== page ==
Unveiling the role of identity accountability in shaping charity outcome measurement practices
Cherrie Yang and
The British Accounting Review, 2018, vol. 50, issue 2, 214-226
Internationally, charities are grappling with the challenges of measuring their service outcomes for accountability purposes. This study employs recent developments in institutional theory to examine the role of identity accountability in shaping these outcome measurement practices. Semi-structured interviews with staff and managers in two New Zealand charities are drawn on to understand their perceptions and experiences of outcome measurement. The findings reveal that charity actors engage in institutional work aimed at discharging both identity accountability and upward accountability via their outcome measurement practices. However, they face challenges in achieving and balancing these two forms of accountability. Policy-practice and means-ends decoupling result, creating the potential for mission drift and other unintended consequences of outcome measurement practices.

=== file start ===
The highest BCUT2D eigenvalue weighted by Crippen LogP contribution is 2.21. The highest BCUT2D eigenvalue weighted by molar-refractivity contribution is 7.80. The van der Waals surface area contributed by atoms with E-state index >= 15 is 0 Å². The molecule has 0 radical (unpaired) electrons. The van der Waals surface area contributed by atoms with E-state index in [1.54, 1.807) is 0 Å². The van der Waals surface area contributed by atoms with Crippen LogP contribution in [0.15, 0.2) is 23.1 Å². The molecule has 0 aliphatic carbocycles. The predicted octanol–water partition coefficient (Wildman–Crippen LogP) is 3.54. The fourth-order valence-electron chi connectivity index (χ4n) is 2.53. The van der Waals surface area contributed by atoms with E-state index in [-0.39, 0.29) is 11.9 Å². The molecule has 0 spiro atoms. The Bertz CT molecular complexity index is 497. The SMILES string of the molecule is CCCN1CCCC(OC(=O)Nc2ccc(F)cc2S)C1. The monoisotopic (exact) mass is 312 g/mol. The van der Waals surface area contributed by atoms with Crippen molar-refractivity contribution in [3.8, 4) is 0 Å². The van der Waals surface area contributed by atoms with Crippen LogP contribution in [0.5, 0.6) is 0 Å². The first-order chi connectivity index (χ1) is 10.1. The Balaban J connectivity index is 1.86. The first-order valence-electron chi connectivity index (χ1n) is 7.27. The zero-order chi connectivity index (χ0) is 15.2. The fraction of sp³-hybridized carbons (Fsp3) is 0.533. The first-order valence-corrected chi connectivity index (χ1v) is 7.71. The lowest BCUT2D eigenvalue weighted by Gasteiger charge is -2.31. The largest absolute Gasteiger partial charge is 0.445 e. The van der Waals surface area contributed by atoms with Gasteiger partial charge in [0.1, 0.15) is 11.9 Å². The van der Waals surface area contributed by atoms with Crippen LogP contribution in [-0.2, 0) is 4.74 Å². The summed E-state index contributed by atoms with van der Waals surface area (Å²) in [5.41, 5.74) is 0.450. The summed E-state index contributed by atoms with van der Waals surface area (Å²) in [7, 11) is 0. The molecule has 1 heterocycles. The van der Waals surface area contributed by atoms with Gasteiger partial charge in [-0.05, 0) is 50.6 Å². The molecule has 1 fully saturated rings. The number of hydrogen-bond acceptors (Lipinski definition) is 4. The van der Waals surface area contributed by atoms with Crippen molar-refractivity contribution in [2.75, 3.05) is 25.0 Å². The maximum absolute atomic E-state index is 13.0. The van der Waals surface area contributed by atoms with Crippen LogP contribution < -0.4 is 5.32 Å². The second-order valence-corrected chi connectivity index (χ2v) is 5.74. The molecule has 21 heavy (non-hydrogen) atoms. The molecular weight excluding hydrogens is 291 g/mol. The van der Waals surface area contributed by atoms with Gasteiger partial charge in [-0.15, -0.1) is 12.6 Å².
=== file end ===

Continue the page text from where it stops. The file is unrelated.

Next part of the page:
Keywords: Outcome measurement; Identity accountability; Charities; Institutional work; Decoupling; Unintended consequences (search for similar items in EconPapers)
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Persistent link: https://EconPapers.repec.org/RePEc:eee:bracre:v:50:y:2018:i:2:p:214-226
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